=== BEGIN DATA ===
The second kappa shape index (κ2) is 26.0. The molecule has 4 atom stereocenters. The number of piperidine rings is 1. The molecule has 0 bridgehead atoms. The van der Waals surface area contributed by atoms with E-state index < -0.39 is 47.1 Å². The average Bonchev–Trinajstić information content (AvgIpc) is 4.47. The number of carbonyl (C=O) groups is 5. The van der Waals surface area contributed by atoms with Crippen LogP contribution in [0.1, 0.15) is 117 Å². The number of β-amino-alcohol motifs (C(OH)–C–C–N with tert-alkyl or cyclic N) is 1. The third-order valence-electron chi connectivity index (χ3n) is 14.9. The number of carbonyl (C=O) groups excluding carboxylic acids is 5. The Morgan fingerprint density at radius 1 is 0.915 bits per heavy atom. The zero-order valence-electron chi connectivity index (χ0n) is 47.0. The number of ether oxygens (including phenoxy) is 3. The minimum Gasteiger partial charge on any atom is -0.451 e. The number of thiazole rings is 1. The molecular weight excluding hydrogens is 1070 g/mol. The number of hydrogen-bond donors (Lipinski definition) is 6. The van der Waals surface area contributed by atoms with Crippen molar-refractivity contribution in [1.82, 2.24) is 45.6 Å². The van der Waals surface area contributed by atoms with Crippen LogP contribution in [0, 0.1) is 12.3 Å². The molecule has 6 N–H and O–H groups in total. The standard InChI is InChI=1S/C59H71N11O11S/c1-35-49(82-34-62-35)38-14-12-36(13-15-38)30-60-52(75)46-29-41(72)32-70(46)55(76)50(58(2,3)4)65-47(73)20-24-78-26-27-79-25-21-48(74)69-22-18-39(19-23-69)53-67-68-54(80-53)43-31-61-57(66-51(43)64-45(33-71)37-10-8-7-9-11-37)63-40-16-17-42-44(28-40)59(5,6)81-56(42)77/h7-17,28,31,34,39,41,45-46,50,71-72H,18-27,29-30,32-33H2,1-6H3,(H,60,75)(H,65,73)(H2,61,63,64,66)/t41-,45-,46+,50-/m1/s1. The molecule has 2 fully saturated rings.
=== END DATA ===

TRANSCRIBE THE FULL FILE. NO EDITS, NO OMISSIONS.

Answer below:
The second kappa shape index (κ2) is 26.0. The molecule has 4 atom stereocenters. The number of piperidine rings is 1. The molecule has 0 bridgehead atoms. The van der Waals surface area contributed by atoms with E-state index < -0.39 is 47.1 Å². The average Bonchev–Trinajstić information content (AvgIpc) is 4.47. The number of carbonyl (C=O) groups is 5. The van der Waals surface area contributed by atoms with Crippen LogP contribution in [0.1, 0.15) is 117 Å². The number of β-amino-alcohol motifs (C(OH)–C–C–N with tert-alkyl or cyclic N) is 1. The third-order valence-electron chi connectivity index (χ3n) is 14.9. The number of carbonyl (C=O) groups excluding carboxylic acids is 5. The Morgan fingerprint density at radius 1 is 0.915 bits per heavy atom. The zero-order valence-electron chi connectivity index (χ0n) is 47.0. The number of ether oxygens (including phenoxy) is 3. The minimum Gasteiger partial charge on any atom is -0.451 e. The number of thiazole rings is 1. The molecular weight excluding hydrogens is 1070 g/mol. The number of hydrogen-bond donors (Lipinski definition) is 6. The van der Waals surface area contributed by atoms with Crippen molar-refractivity contribution in [1.82, 2.24) is 45.6 Å². The van der Waals surface area contributed by atoms with Crippen LogP contribution in [0, 0.1) is 12.3 Å². The molecule has 6 N–H and O–H groups in total. The standard InChI is InChI=1S/C59H71N11O11S/c1-35-49(82-34-62-35)38-14-12-36(13-15-38)30-60-52(75)46-29-41(72)32-70(46)55(76)50(58(2,3)4)65-47(73)20-24-78-26-27-79-25-21-48(74)69-22-18-39(19-23-69)53-67-68-54(80-53)43-31-61-57(66-51(43)64-45(33-71)37-10-8-7-9-11-37)63-40-16-17-42-44(28-40)59(5,6)81-56(42)77/h7-17,28,31,34,39,41,45-46,50,71-72H,18-27,29-30,32-33H2,1-6H3,(H,60,75)(H,65,73)(H2,61,63,64,66)/t41-,45-,46+,50-/m1/s1. The molecule has 2 fully saturated rings.